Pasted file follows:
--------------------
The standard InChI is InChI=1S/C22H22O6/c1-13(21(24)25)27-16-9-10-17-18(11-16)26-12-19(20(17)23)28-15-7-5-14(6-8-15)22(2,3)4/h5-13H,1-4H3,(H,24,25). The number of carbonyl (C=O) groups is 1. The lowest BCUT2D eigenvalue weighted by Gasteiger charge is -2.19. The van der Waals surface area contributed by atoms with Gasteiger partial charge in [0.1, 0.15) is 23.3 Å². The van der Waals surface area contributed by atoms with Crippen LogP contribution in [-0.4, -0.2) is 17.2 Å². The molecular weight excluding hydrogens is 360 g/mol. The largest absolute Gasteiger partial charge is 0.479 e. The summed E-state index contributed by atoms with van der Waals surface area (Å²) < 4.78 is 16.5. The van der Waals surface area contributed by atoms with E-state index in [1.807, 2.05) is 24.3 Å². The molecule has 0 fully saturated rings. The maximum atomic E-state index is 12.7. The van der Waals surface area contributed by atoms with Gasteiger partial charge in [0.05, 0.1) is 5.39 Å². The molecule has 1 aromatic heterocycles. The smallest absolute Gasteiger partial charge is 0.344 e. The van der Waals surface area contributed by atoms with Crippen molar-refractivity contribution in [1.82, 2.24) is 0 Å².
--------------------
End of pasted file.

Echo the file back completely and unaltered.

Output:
The standard InChI is InChI=1S/C22H22O6/c1-13(21(24)25)27-16-9-10-17-18(11-16)26-12-19(20(17)23)28-15-7-5-14(6-8-15)22(2,3)4/h5-13H,1-4H3,(H,24,25). The number of carbonyl (C=O) groups is 1. The lowest BCUT2D eigenvalue weighted by Gasteiger charge is -2.19. The van der Waals surface area contributed by atoms with Gasteiger partial charge in [0.1, 0.15) is 23.3 Å². The van der Waals surface area contributed by atoms with Crippen LogP contribution in [-0.4, -0.2) is 17.2 Å². The molecular weight excluding hydrogens is 360 g/mol. The largest absolute Gasteiger partial charge is 0.479 e. The summed E-state index contributed by atoms with van der Waals surface area (Å²) < 4.78 is 16.5. The van der Waals surface area contributed by atoms with E-state index in [1.807, 2.05) is 24.3 Å². The molecule has 0 fully saturated rings. The maximum atomic E-state index is 12.7. The van der Waals surface area contributed by atoms with Gasteiger partial charge in [0.05, 0.1) is 5.39 Å². The molecule has 1 aromatic heterocycles. The smallest absolute Gasteiger partial charge is 0.344 e. The van der Waals surface area contributed by atoms with Crippen molar-refractivity contribution in [1.82, 2.24) is 0 Å².